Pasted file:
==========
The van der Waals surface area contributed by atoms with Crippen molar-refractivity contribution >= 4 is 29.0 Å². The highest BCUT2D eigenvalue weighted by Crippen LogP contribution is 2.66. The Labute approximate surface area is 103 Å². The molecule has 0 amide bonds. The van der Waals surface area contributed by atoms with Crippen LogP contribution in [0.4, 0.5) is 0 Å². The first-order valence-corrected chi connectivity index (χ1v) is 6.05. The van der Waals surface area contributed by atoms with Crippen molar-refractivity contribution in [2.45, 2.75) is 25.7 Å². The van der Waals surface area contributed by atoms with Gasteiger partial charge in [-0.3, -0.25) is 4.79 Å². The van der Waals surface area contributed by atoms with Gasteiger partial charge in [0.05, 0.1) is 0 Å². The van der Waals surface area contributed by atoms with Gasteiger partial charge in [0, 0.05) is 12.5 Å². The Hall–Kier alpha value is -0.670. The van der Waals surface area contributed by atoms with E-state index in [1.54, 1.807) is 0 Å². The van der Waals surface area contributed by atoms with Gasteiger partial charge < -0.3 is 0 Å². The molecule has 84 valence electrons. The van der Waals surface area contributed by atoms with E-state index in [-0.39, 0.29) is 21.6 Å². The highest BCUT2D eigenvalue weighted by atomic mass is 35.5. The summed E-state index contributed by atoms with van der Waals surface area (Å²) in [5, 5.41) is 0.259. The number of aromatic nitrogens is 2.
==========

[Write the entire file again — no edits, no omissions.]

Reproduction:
The van der Waals surface area contributed by atoms with Crippen molar-refractivity contribution >= 4 is 29.0 Å². The highest BCUT2D eigenvalue weighted by Crippen LogP contribution is 2.66. The Labute approximate surface area is 103 Å². The molecule has 0 amide bonds. The van der Waals surface area contributed by atoms with Crippen LogP contribution in [0.4, 0.5) is 0 Å². The first-order valence-corrected chi connectivity index (χ1v) is 6.05. The van der Waals surface area contributed by atoms with Crippen molar-refractivity contribution in [2.45, 2.75) is 25.7 Å². The van der Waals surface area contributed by atoms with Gasteiger partial charge in [-0.3, -0.25) is 4.79 Å². The van der Waals surface area contributed by atoms with Gasteiger partial charge in [0.05, 0.1) is 0 Å². The van der Waals surface area contributed by atoms with Gasteiger partial charge in [0, 0.05) is 12.5 Å². The Hall–Kier alpha value is -0.670. The van der Waals surface area contributed by atoms with E-state index in [1.54, 1.807) is 0 Å². The van der Waals surface area contributed by atoms with Gasteiger partial charge < -0.3 is 0 Å². The molecule has 84 valence electrons. The van der Waals surface area contributed by atoms with E-state index in [-0.39, 0.29) is 21.6 Å². The highest BCUT2D eigenvalue weighted by atomic mass is 35.5. The summed E-state index contributed by atoms with van der Waals surface area (Å²) in [5, 5.41) is 0.259. The number of aromatic nitrogens is 2.